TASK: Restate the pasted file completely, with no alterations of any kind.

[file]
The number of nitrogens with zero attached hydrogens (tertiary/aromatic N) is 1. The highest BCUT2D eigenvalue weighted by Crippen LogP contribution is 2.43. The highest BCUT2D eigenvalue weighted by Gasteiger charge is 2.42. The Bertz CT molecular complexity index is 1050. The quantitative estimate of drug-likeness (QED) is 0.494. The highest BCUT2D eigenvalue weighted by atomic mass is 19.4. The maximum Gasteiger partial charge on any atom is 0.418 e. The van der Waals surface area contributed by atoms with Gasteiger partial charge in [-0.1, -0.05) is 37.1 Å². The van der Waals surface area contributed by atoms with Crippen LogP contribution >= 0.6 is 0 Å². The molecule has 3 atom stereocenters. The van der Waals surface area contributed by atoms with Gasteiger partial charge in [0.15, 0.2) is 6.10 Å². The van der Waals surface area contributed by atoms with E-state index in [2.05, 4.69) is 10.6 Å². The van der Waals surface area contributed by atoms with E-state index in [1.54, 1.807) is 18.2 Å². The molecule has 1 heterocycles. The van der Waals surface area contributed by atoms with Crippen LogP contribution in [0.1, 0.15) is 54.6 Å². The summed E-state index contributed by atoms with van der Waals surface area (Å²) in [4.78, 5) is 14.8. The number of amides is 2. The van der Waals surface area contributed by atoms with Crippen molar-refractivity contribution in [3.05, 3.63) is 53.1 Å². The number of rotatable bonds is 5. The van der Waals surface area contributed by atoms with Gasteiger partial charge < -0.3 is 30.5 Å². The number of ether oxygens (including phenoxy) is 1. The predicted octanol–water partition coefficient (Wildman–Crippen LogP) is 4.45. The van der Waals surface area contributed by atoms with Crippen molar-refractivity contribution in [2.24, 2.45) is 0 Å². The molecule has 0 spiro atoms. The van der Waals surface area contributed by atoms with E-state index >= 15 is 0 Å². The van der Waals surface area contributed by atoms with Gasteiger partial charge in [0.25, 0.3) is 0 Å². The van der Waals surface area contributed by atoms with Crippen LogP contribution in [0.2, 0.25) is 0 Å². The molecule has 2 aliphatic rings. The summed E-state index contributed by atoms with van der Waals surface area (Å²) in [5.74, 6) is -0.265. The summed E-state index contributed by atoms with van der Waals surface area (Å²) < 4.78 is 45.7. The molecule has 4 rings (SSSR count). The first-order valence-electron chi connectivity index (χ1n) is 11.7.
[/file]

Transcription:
The number of nitrogens with zero attached hydrogens (tertiary/aromatic N) is 1. The highest BCUT2D eigenvalue weighted by Crippen LogP contribution is 2.43. The highest BCUT2D eigenvalue weighted by Gasteiger charge is 2.42. The Bertz CT molecular complexity index is 1050. The quantitative estimate of drug-likeness (QED) is 0.494. The highest BCUT2D eigenvalue weighted by atomic mass is 19.4. The maximum Gasteiger partial charge on any atom is 0.418 e. The van der Waals surface area contributed by atoms with Gasteiger partial charge in [-0.1, -0.05) is 37.1 Å². The van der Waals surface area contributed by atoms with Crippen LogP contribution >= 0.6 is 0 Å². The molecule has 3 atom stereocenters. The van der Waals surface area contributed by atoms with Gasteiger partial charge in [0.15, 0.2) is 6.10 Å². The van der Waals surface area contributed by atoms with E-state index in [2.05, 4.69) is 10.6 Å². The van der Waals surface area contributed by atoms with E-state index in [1.54, 1.807) is 18.2 Å². The molecule has 1 heterocycles. The van der Waals surface area contributed by atoms with Crippen LogP contribution in [0.1, 0.15) is 54.6 Å². The summed E-state index contributed by atoms with van der Waals surface area (Å²) in [4.78, 5) is 14.8. The number of amides is 2. The van der Waals surface area contributed by atoms with Crippen molar-refractivity contribution in [3.05, 3.63) is 53.1 Å². The number of rotatable bonds is 5. The van der Waals surface area contributed by atoms with Gasteiger partial charge < -0.3 is 30.5 Å². The number of ether oxygens (including phenoxy) is 1. The predicted octanol–water partition coefficient (Wildman–Crippen LogP) is 4.45. The van der Waals surface area contributed by atoms with Crippen molar-refractivity contribution in [2.24, 2.45) is 0 Å². The molecule has 0 spiro atoms. The van der Waals surface area contributed by atoms with E-state index >= 15 is 0 Å². The van der Waals surface area contributed by atoms with Gasteiger partial charge in [0.25, 0.3) is 0 Å². The van der Waals surface area contributed by atoms with Crippen LogP contribution in [0.2, 0.25) is 0 Å². The molecule has 2 aliphatic rings. The summed E-state index contributed by atoms with van der Waals surface area (Å²) in [5.74, 6) is -0.265. The summed E-state index contributed by atoms with van der Waals surface area (Å²) < 4.78 is 45.7. The molecule has 4 rings (SSSR count). The first-order valence-electron chi connectivity index (χ1n) is 11.7.